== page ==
Quants on Fire: Anatomy of a Bloodbath

BSD

Veteren member
3,819 984
Good read:

Click:

"MIT Technology Review

November/December 2007

The Blow-Up

In Wall Street's summer of scary numbers, all eyes were on the mathematically trained financial engineers known as "quants."

By Bryant Urstadt

On Wednesday, August 8, not long after the markets closed, 200 of the smartest people on Wall Street gathered in a conference room at Four World Financial Center, the 34-story headquarters of Merrill Lynch. August is usually a slow month, but the rows of chairs were full, and highly paid financial engineers were standing by the windows at the back, which looked out over black Town Cars below and the Hudson River beyond. They didn't look like Masters of the Universe; they looked like members of a chess club. They were "quants," and they had a lot to talk about, for their work was at the heart of one of the most worrisome summer markets in decades.

The conference was sponsored by the International Association of Financial Engineers (IAFE), and its title asked, "Is Subprime the Canary in the Mine?" "Subprime" borrowers are home buyers whose poor credit history means they don't qualify for market interest rates. Loans to subprime borrowers, which have become more common in recent years, typically have variable interest rates; as those rates rose, many borrowers were failing to meet their mortgage payments. Their defaults, in turn, had triggered unexpected problems in the market for financial instruments known as derivatives.

A derivative is a tradable product whose value is based on, or "derived" from, an underlying security. The classic example of a derivative is the option to buy a stock at some time in the future. In comparison, more recent derivatives are extraordinarily complex, and they had been invented by quants like the ones at the Merrill Lynch headquarters.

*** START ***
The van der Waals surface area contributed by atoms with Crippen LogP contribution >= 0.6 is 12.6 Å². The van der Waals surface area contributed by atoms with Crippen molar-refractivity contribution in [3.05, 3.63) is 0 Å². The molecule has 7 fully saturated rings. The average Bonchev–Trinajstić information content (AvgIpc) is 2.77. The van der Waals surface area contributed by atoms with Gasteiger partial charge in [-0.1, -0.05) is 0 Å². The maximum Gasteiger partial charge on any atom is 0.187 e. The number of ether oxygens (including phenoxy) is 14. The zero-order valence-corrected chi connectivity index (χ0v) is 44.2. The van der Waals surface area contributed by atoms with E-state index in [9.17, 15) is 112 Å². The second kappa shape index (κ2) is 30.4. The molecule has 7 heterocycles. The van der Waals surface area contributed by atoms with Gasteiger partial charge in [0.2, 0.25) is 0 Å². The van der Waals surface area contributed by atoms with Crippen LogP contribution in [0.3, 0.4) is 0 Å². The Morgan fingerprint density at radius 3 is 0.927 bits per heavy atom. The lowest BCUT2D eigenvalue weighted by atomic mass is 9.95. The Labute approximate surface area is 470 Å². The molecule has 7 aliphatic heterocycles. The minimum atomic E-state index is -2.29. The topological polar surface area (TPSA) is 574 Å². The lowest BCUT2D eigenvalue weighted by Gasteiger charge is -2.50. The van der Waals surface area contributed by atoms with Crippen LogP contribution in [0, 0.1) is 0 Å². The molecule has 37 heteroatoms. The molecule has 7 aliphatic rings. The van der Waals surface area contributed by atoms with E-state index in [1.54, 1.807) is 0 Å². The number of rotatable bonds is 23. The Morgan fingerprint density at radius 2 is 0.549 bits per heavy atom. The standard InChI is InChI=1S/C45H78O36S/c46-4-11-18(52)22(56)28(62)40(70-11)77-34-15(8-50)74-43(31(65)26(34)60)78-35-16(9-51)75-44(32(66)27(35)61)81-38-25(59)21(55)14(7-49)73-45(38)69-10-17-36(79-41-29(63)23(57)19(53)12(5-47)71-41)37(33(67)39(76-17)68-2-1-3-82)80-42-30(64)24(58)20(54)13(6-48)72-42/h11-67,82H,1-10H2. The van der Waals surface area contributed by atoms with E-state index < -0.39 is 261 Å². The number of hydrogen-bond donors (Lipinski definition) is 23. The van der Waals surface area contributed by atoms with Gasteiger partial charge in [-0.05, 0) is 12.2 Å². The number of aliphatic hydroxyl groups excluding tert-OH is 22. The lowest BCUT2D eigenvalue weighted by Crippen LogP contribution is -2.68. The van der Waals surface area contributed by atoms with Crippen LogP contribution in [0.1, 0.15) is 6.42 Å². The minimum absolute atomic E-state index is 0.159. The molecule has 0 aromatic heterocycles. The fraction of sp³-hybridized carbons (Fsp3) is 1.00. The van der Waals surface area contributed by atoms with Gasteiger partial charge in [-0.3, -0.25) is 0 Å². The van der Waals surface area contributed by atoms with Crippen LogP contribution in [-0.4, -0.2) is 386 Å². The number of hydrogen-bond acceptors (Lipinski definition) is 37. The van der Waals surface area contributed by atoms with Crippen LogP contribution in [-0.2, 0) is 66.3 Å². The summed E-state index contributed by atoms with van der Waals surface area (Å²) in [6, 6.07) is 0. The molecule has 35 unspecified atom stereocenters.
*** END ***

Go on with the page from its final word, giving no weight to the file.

Things had started to go wrong in June, when the weakness in the subprime market had led to the collapse of two huge funds at the investment bank Bear Stearns, costing investors some $1.6 billion. When the quants gathered in August, the most pessimistic among them imagined that the collapse of the subprime market could lead to a shortage of credit as banks dealt with defaults. That would chill the economy, causing worldwide job losses, still more defaults, decreased spending, and withdrawals from the stock market, culminating in a global recession, or worse."

Continued...
 
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BSD

Veteren member
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This FT Nassim Nicholas Taleb commentary sums it up perfectly I think, "The Pseudo-Science hurting Markets":

"Too Many Black Swans?

Evidence suggests that the credit-market turmoil of recent months owes as much to bad math, dubious academic theories, false assumptions, and inadequate risk models as it does to speculative excess and an unhealthy reliance on borrowed money.

In fact, some would argue that widespread ignorance about the true nature of the first four played a strong role in fostering the latter two. In sum, they gave the erroneous impression that risky decisions were being made with scientific precision and inspired a false sense of confidence among managers, regulators, and investors."

...cont.


I always run away very quickly when people aren't able to explain in a few words what constitutes the relevant essence of what they are on about, what the 20% of their effort that generates 80% of their results is.

Jack Welch said it, and he "dun" it, "Business is Simple", undue complexity is almost always an attempt to camouflage lack of understanding or an attempt to hoodwink some gullible souls into believing that they're about to be
granted the privilege of purchasing the Holy Grail. ;-)
 

grantx

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2,331 223
Markus,

Interesting post.